WASHINGTON (AP) — President Joe Biden botched the numbers behind the COVID-19 vaccine rollout Thursday as he stretched to take all the credit for the surge of shots once he was in office.
A look at his remarks during a CNN town hall event:
BIDEN: “When I first was elected, there were only 2 million people who had COVID shots in the United States of America — and the vaccine. Now we got 190 million, because I went out and bought everything I could do and buy in sight and it worked."
THE FACTS: No, that’s not how the vaccine rollout in the U.S. happened. Biden is overstating his part.
First, it's not true that 2 million people had shots when he was elected in November. The COVID-19 vaccines were still awaiting emergency authorization then. The first shots were administered to the public in mid-December.
Nearly 16 million doses had been administered by Jan. 20, the day Biden took office. And Biden didn’t buy up all the doses — the Trump administration had purchased 300 million doses of COVID-19 vaccines from Pfizer and Moderna in December, weeks before Biden was inaugurated.
The Trump administration's vaccine plan fell short of its goals and suffered from disarray out of the gate. On Inauguration Day, less than half of the 36 million doses distributed to the states by the federal government had been administered.
Even so, the plan set the stage for an acceleration of vaccinations that did not happen solely because Biden "went out and bought everything I could do."
BIDEN, asked why he hasn't visited the U.S.-Mexico border as president: “I’ve been there before and I haven’t, I mean I know it well. I guess I should go down but the whole point of it is I haven’t had a whole hell of a lot of time to get down. I’ve been spending time going around looking at the $900 billion worth of damage done by hurricanes and floods and weather and traveling around the world. but I plan on — now, my wife Jill has been down. She’s been on both sides of the river.”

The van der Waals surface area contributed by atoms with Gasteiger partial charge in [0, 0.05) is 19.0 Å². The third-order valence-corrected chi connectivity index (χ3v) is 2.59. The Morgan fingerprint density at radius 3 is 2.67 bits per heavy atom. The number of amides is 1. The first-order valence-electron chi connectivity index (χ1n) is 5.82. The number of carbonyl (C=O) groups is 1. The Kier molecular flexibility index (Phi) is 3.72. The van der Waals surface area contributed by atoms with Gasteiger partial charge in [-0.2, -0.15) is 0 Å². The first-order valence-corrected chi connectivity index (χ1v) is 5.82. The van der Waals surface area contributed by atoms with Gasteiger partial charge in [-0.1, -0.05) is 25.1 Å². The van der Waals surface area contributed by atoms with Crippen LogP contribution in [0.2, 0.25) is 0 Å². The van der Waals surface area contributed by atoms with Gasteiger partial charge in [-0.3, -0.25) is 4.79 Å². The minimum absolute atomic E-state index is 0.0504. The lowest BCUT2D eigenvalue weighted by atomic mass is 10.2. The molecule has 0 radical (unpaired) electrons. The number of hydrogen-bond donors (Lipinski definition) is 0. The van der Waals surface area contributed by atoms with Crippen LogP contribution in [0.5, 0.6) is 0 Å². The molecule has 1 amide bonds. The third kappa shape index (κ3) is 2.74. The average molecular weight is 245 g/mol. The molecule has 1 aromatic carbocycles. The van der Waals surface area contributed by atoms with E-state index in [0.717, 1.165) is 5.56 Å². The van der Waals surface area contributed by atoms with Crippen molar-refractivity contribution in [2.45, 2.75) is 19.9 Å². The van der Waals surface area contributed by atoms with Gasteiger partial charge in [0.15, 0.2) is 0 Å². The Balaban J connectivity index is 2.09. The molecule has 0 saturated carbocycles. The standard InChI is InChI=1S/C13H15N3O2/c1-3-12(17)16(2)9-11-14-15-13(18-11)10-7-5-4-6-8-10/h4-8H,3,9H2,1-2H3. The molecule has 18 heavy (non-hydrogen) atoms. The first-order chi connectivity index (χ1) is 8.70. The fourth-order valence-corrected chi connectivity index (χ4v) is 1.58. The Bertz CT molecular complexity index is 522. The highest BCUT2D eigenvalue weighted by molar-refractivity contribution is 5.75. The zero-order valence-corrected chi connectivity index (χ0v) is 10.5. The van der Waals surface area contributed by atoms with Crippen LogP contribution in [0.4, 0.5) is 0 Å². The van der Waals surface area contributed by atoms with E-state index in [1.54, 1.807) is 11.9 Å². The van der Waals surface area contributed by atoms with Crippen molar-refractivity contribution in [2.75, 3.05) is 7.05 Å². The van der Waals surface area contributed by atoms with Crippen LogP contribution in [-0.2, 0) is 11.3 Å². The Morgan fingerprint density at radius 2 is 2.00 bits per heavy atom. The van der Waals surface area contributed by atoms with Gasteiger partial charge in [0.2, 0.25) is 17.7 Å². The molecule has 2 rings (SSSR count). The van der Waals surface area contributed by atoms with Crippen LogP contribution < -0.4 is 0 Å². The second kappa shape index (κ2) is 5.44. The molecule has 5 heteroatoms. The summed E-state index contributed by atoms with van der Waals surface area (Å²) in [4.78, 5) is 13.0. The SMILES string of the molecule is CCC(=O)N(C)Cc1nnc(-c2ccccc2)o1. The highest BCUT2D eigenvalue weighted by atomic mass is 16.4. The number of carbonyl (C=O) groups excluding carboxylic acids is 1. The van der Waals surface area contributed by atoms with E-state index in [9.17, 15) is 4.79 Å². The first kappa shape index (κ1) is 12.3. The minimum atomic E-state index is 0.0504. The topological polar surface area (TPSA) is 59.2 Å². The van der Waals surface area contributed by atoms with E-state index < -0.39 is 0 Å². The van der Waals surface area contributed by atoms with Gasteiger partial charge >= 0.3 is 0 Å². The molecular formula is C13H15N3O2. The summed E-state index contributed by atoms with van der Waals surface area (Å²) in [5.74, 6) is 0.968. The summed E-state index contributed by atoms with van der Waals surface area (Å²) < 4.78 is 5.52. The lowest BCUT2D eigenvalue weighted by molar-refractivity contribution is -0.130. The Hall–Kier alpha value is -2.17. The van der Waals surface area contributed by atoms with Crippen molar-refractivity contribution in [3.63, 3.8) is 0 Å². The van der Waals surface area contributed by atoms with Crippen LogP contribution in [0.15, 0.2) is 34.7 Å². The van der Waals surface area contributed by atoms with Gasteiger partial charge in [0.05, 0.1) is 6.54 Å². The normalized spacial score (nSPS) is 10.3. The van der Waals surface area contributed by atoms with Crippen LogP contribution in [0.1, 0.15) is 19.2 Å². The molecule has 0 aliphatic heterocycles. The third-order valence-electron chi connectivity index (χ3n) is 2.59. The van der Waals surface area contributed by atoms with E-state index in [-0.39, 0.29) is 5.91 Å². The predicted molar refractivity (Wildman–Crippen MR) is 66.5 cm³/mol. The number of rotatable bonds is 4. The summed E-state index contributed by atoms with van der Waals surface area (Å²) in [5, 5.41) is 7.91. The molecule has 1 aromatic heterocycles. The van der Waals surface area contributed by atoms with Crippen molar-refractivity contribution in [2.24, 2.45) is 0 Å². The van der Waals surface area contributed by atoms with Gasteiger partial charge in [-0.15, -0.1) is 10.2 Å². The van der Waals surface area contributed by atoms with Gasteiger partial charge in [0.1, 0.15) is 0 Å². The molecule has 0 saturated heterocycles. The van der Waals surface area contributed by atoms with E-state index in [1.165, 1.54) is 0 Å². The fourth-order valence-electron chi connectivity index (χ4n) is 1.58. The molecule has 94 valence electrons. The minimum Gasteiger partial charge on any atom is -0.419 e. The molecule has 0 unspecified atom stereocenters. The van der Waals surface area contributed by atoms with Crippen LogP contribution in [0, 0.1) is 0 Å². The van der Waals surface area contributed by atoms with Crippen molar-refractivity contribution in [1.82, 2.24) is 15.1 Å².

THE FACTS: Yes, Jill Biden has been to the border but not, as he implies, as the eyes and ears of a president consumed with crises.
She wasn't first lady and he wasn't president when she went to Brownsville, Texas, in December 2019 and walked across to Matamoros, Mexico, to hand out Christmas meals and toys to the families of asylum seekers and witness their living conditions.
Seitz reported from Columbus, Ohio. Darlene Superville in Washington and David Klepper in Providence, Rhode Island, contributed to this report.
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Amanda Seitz And Calvin Woodward, The Associated Press